According to Andrew Weil, “What part of ourselves needs to evaporate in order to concentrate on our essence? What do we have to let go?” Dalai Lama, a Tibetan Buddhist Monk has been inspiring through his words of spiritual wisdom for decades. One of his famous quotes “Nothing is permanent” make us believe that the problems in life are temporary and one can easily go through them by not being overly-sensitive or over-reactive. At our 200 hour Ashtanga and Vinyasa teacher training we teach a variety of meditation and pranayama practices daily to help cultivate peace starting from within.

The Watkin’s top 100 spiritual leaders and other such personalities are contributing their part in assuring that awakening to a higher dimensional vision of ourselves and the world we live in continues to grow.

“Hope is being able to see that there is light despite all of the darkness.” (Desmond Tutu)

According to David Lynch, “The thing about meditation is: You become more and more you”. On the other hand, Alejandro Jodorowsky has highlighted that

“Awakening is not a thing. It is not a goal, not a concept. It is not something to be attained. It is metamorphosis”.

Since yoga is originally taught as a route of enlightenment, those who are interested in enlightenment are now seeking out Kundalini -style yoga as their yoga practice of choice. For the discovery of your own Kundalini energy, focus on your breath, sit up straight and reject negativity by focusing on some of the more positive aspects of life (Taylor, 2015). Be sure to move your body through exercise, walk along in nature, watch the sunset, activate your interest and enjoy every day.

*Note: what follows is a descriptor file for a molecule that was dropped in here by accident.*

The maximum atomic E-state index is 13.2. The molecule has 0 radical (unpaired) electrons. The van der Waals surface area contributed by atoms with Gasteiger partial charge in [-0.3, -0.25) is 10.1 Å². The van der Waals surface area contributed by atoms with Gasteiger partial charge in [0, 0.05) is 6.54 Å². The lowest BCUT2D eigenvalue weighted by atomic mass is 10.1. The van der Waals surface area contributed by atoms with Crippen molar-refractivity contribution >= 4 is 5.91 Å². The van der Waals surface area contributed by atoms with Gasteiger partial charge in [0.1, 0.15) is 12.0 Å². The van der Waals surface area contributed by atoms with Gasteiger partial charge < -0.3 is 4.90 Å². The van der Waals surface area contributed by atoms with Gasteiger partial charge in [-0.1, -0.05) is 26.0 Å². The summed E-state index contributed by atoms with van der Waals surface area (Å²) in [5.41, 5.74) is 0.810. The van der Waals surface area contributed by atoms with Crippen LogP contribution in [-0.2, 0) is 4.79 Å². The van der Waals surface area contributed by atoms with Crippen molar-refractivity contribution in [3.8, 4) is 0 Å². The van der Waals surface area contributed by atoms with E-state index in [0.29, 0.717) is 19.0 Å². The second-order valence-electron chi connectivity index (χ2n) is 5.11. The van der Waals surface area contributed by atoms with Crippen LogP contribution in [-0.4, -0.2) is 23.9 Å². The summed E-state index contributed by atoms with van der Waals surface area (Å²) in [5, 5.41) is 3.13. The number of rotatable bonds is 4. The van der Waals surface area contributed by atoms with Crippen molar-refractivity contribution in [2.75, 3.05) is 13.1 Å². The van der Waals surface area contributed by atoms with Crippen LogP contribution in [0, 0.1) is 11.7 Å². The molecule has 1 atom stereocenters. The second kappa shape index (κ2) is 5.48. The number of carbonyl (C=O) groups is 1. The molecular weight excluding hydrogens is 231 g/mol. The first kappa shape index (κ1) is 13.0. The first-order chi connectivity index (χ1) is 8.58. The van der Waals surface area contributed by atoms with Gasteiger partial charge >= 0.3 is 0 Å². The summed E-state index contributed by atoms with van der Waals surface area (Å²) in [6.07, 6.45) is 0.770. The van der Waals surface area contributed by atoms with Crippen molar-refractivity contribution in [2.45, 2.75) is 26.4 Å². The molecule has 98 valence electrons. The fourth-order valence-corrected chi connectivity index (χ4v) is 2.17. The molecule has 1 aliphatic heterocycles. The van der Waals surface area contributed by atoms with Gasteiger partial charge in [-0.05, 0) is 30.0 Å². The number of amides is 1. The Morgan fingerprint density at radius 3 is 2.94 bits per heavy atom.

Kundalini awakening, itself, is not dangerous but forcing oneself may harm yourself. The krya practices, techniques and methods are not to play foolishly with. This is very powerful stuff!

Please remember to have good body awareness and be aware of how you are feeling. Your body and emotions are your compass with these practices.

A person experiencing Kundalini awakening may experience physical (headache, increased heart rate etc.) and mental (fear, anxiety, irrational thoughts etc.) kinds of symptoms (Jindani and Khalsa, 2015).

According to Caroline Myss, “What drains your spirit drains your body. What fuels your spirit fuels your body.” Hamza Yusuf, on the other hand, has quoted that “Reality of things is hidden in the realm of the unseen”. Kundalini yoga awakening, when done with proper preparation, can play a significant part in activating your Shakti and balancing your body, mind and soul.

References

  • de Castro, J.M., 2015. Meditation has stronger relationships with mindfulness, kundalini, and mystical experiences than yoga or prayer. Consciousness and cognition, 35, pp.115-127.
  • Field, T., 2016. Yoga research review. Complementary therapies in clinical practice, 24, pp.145-161.
  • Jindani, F.A. and Khalsa, G.F.S., 2015. A yoga intervention program for patients suffering from symptoms of posttraumatic stress disorder: A qualitative descriptive study. The Journal of Alternative and Complementary Medicine, 21(7), pp.401-408.
  • Taylor, S., 2015. ENERGY AND AWAKENING: A PSYCHO-SEXUAL INTERPRETATION OF KUNDALINI AWAKENING. Journal of Transpersonal Psychology, 47(2).